On Friday, several of the GAFCON leaders met to present the provision constitution of the North American branch to the Rev. Rowan Williams, Archbishop of Canterbury. A spokesperson for Williams said on Thursday that the conservative American leaders had not begun to create a new church, Agence France-Presse reported.

"There are clear guidelines set out in the Anglican Consultative Council Reports ... detailing the steps necessary for the amendments of existing provincial constitutions and the creation of new provinces,” the spokesperson said.

"Once begun, any of these processes will take years to complete. In relation to the recent announcement from the meeting of the Common Cause Partnership in Chicago, the process has not yet begun.”

Duncan spokesman Rev. Peter Frank said the new denomination would proceed with or without the approval of the archbishop or the Anglican Consultative Council. Duncan spokesman the Rev. Peter Frank said the new denomination would proceed with or without the approval of the archbishop or the Anglican Consultative Council, the group responsible for sanctioning new jurisdictions.

"Certainly the leaders of the largest Anglican provinces are a great place to start, and they're on board with this,” Frank told Charisma. "We also know that we're past the point where some committee in England is going to be able to unilaterally decide who's Anglican and who's not. So that's where we're starting, with the support and the encouragement given to us by Anglican leaders around the world.”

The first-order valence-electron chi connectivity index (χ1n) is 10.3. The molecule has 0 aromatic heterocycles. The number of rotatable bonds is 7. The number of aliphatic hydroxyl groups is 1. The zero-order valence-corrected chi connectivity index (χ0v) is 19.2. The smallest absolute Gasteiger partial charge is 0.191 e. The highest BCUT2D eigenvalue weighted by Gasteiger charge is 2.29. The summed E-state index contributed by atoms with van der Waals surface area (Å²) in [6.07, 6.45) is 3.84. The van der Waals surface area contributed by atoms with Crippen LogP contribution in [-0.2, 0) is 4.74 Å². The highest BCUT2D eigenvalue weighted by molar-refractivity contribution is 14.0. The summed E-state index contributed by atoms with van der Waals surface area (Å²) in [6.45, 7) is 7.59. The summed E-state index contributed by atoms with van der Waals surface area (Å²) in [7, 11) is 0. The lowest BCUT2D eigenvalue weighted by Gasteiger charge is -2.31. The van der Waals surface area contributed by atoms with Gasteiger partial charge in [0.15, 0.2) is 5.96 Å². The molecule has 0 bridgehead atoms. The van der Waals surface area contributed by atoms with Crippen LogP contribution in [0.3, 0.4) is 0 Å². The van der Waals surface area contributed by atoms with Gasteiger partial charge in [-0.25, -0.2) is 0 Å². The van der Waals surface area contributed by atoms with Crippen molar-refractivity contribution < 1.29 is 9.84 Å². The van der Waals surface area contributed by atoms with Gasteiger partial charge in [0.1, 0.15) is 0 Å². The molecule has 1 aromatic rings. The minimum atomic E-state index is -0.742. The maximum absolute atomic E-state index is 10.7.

Michael W. Howell, executive director of CCP-affiliated Forward in Faith North America, said many conservative Anglicans had been praying for the formation of a new church for decades. "Instead of focusing on things that divide us, we as orthodox Anglicans are focusing on the things that unite us,” he said.

Cynthia Brust, communications director for the Anglican Mission in the Americas, which is also part of the CCP, said that Wednesday marked "the beginning of the healing of the Anglican Communion.”

"The main component to me is the mission focus,” Brust said. "We will be driven by mission, not structure.”

The CCP links eight conservative Anglican organizations across the globe, including the American Anglican Council, the Anglican Coalition in Canada, the Anglican Communion Network, the Anglican Mission in the Americas, the Anglican Network in Canada, the Convocation of Anglicans in North America, Forward in Faith North America and the Reformed Episcopal Church, as well as the bishops and congregations linked with dioceses in Kenya, Uganda and the Southern Cone.

Despite their shared theological conservatism, the groups hold divergent views on significant issues such as liturgical practices and the ordination of women. Frank said the new denomination will encourage mutual submission while "doing all we can to give each other freedom to follow our convictions.”

The ACNA plans to hold an assembly next summer in Texas, where congregations that choose to align with the denomination will ratify the provisional constitution. [charismamag.com, 12/5/08]